Every Breath You Take


Released in 1983 on the Synchronicity album, Every Breath You Take was the biggest hit of the year. In fact, it was awarded a Grammy for song of the year, beating Michael Jackson’s Billy Jean and Beat It from the groundbreaking Thriller album. It became the Police’s only number one hit on the Billboard Hot 100 singles chart.

For decades after its release, the song was played at weddings. Every Breath You Take sounds like a sweet, gentle love song, but as you probably know by now, its lyrics are creepy. The song is actually about obsession and control, which is not the type of song one would typically choose for the occasion of a wedding.

Sting wrote the song while he was going through a messy divorce. Here is what he said about it in a 1993 interview: “It sounds like a comforting love song. I didn't realize at the time how sinister it is. I think I was thinking of Big Brother, surveillance and control….”

Here are a few of the song’s lyrics. They take on a different meaning without the tune:

Every move you make, every vow you break

Every smile you fake, every claim you stake, I'll be watching you

Every breath you take and every move you make

Every bond you break, every step you take, I'll be watching you

These dark lyrics are wrapped in a bouncy, love song-type melody. Sting called the tune “generic,” but that’s not a fair characterization. It’s a catchy, memorable and extremely popular song. And if you attended a wedding in the 1980’s or 1990’s you might have witnessed the bride or groom singing along to it. The question is, how can anyone sing these lyrics and believe this is a love song?

The answer to this question is found in Marshall McLuhan’s famous quote, “The medium is the message.” Every Breath You Take provides us with a unique perspective on the power of non-verbal communication. We derive meaning from how a message is delivered much more than what is actually said. Some experts believe that over 90% of communication is non-verbal.

Because the tune to Every Breath You Take sounded like a love song, we believed it was a love song… even though the lyrics told a different story. It is apropos that the song came from an album named Synchronicity because the meaning of the lyrics were not in sync with the vibe of the melody. And the melody (or non-verbal communication) dictated our interpretation of the song.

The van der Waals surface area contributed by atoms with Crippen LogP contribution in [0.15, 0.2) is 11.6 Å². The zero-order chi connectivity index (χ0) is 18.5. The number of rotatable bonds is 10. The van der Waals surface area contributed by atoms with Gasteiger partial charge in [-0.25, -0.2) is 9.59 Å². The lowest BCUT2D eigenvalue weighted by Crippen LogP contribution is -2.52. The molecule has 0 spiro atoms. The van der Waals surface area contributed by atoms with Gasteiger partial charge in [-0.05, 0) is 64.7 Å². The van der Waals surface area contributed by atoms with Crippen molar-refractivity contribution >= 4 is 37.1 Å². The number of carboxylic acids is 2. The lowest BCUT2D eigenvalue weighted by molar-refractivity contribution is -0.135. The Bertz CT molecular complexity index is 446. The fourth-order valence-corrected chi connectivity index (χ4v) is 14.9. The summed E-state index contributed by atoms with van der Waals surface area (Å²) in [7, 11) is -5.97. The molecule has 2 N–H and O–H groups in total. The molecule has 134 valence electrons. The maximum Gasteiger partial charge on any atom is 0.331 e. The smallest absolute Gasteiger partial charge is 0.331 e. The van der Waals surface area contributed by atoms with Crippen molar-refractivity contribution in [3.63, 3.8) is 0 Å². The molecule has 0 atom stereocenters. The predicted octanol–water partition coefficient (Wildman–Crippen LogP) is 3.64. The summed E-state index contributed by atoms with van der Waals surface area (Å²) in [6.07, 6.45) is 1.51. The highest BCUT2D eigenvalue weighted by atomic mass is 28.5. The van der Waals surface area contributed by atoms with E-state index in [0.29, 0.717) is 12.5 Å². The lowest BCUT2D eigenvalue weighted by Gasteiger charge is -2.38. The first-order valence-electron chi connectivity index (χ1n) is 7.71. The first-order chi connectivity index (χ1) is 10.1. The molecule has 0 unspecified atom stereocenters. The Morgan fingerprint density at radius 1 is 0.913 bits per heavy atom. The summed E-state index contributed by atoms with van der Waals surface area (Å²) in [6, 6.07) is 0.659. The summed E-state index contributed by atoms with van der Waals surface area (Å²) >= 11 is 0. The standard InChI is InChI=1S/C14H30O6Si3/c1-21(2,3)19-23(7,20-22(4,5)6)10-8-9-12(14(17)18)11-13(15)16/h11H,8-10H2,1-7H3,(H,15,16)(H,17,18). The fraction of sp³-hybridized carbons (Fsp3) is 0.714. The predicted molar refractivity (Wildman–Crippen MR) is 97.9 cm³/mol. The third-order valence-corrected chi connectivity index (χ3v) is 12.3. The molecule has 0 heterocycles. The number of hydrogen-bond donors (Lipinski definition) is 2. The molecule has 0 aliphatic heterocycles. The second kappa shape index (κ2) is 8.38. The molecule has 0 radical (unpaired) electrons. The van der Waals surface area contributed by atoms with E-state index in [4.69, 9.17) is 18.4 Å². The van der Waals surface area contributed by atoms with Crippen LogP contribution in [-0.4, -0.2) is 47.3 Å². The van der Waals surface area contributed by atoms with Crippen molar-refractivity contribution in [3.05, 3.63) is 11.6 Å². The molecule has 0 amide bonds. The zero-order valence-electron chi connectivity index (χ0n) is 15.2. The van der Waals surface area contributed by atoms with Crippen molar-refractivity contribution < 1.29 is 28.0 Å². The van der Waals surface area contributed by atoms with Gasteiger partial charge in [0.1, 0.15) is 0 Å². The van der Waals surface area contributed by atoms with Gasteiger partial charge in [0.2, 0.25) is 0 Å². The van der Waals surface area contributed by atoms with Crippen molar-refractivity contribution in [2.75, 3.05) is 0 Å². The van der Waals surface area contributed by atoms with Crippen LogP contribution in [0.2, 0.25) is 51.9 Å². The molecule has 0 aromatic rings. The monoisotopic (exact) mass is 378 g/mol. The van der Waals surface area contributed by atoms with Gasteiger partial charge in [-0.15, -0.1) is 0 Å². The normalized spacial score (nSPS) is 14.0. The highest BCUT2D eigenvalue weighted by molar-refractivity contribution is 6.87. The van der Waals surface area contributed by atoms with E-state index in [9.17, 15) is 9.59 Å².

How does this story relate to the business of marketing? It is proof that everything communicates. Many business leaders believe their advertising and corporate communications speak for their brands, but like the lyrics to Every Breath You Take those messages often go unheard. Think of every customer touch point as a note in your song. The aggregate of those encounters is the tune that your company is playing for your customers. And as we have learned, the tune is what tells your brand story.

Many wedding planning websites now list songs that are inappropriate for the occasion. Every Breath You Take is at the top of the list. It’s a wonderful song, but widely misinterpreted. The brides and grooms who sang or danced to it at their weddings might find that disappointing.

Your message and actions should always be in sync to support your brand promise. If you find that your message is being misunderstood, it is time to change your tune (unless, of course, you are a Grammy-winning song writer).

Want to ensure that your company is playing the right tune? We can help. Contact me today at kentaylor@39consulting.com.

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